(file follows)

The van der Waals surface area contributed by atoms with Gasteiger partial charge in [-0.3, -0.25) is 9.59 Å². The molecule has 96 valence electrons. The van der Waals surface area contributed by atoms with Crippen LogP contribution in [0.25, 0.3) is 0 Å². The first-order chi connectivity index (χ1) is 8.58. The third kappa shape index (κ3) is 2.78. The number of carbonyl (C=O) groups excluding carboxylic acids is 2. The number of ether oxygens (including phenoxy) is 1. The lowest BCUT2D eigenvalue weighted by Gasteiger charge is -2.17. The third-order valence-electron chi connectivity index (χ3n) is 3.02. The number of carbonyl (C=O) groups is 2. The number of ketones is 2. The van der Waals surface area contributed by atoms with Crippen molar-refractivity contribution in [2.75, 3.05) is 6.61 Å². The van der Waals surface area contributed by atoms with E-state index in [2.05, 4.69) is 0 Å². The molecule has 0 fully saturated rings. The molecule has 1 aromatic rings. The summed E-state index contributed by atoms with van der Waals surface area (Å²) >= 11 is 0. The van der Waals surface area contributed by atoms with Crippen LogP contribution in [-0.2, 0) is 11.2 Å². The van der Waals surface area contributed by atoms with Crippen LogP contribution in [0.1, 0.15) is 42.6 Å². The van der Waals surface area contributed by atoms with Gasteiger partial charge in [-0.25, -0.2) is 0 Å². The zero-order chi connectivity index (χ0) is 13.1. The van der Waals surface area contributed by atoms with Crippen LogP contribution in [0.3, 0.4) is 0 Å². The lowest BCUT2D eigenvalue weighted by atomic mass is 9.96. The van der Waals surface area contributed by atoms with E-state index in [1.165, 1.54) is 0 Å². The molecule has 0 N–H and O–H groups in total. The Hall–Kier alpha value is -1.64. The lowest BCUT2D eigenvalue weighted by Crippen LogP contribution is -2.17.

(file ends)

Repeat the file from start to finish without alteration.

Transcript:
The van der Waals surface area contributed by atoms with Gasteiger partial charge in [-0.3, -0.25) is 9.59 Å². The molecule has 96 valence electrons. The van der Waals surface area contributed by atoms with Crippen LogP contribution in [0.25, 0.3) is 0 Å². The first-order chi connectivity index (χ1) is 8.58. The third kappa shape index (κ3) is 2.78. The number of carbonyl (C=O) groups excluding carboxylic acids is 2. The number of ether oxygens (including phenoxy) is 1. The lowest BCUT2D eigenvalue weighted by Gasteiger charge is -2.17. The third-order valence-electron chi connectivity index (χ3n) is 3.02. The number of carbonyl (C=O) groups is 2. The number of ketones is 2. The van der Waals surface area contributed by atoms with Crippen molar-refractivity contribution in [2.75, 3.05) is 6.61 Å². The van der Waals surface area contributed by atoms with E-state index in [2.05, 4.69) is 0 Å². The molecule has 0 fully saturated rings. The molecule has 1 aromatic rings. The summed E-state index contributed by atoms with van der Waals surface area (Å²) >= 11 is 0. The van der Waals surface area contributed by atoms with Crippen LogP contribution in [-0.2, 0) is 11.2 Å². The van der Waals surface area contributed by atoms with Crippen LogP contribution in [0.1, 0.15) is 42.6 Å². The van der Waals surface area contributed by atoms with Gasteiger partial charge in [-0.25, -0.2) is 0 Å². The zero-order chi connectivity index (χ0) is 13.1. The van der Waals surface area contributed by atoms with Crippen LogP contribution in [0.3, 0.4) is 0 Å². The lowest BCUT2D eigenvalue weighted by atomic mass is 9.96. The van der Waals surface area contributed by atoms with E-state index in [1.165, 1.54) is 0 Å². The molecule has 0 N–H and O–H groups in total. The Hall–Kier alpha value is -1.64. The lowest BCUT2D eigenvalue weighted by Crippen LogP contribution is -2.17.